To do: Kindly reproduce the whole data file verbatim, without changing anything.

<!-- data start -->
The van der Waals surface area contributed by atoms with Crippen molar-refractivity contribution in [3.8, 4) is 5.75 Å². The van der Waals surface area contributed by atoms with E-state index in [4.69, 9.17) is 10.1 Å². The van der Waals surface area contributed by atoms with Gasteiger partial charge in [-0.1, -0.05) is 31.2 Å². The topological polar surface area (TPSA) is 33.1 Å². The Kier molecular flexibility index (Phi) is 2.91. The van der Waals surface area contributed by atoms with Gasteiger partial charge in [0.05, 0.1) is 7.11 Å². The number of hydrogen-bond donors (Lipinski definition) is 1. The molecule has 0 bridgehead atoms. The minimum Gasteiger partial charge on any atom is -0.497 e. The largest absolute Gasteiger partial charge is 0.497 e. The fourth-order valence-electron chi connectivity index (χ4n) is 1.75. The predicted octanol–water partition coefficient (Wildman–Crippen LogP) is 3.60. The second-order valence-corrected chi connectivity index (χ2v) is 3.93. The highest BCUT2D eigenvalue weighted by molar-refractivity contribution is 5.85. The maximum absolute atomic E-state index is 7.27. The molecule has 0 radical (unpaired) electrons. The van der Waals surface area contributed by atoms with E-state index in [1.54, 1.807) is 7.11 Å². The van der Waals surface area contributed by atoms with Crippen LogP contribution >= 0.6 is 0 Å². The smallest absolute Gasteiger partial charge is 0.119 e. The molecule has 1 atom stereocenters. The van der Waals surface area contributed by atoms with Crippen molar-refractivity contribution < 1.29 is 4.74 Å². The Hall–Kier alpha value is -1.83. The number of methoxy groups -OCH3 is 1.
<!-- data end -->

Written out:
The van der Waals surface area contributed by atoms with Crippen molar-refractivity contribution in [3.8, 4) is 5.75 Å². The van der Waals surface area contributed by atoms with E-state index in [4.69, 9.17) is 10.1 Å². The van der Waals surface area contributed by atoms with Gasteiger partial charge in [-0.1, -0.05) is 31.2 Å². The topological polar surface area (TPSA) is 33.1 Å². The Kier molecular flexibility index (Phi) is 2.91. The van der Waals surface area contributed by atoms with Gasteiger partial charge in [0.05, 0.1) is 7.11 Å². The number of hydrogen-bond donors (Lipinski definition) is 1. The molecule has 0 bridgehead atoms. The minimum Gasteiger partial charge on any atom is -0.497 e. The largest absolute Gasteiger partial charge is 0.497 e. The fourth-order valence-electron chi connectivity index (χ4n) is 1.75. The predicted octanol–water partition coefficient (Wildman–Crippen LogP) is 3.60. The second-order valence-corrected chi connectivity index (χ2v) is 3.93. The highest BCUT2D eigenvalue weighted by molar-refractivity contribution is 5.85. The maximum absolute atomic E-state index is 7.27. The molecule has 0 radical (unpaired) electrons. The van der Waals surface area contributed by atoms with E-state index in [1.54, 1.807) is 7.11 Å². The van der Waals surface area contributed by atoms with Crippen LogP contribution >= 0.6 is 0 Å². The smallest absolute Gasteiger partial charge is 0.119 e. The molecule has 1 atom stereocenters. The van der Waals surface area contributed by atoms with Crippen molar-refractivity contribution < 1.29 is 4.74 Å². The Hall–Kier alpha value is -1.83. The number of methoxy groups -OCH3 is 1.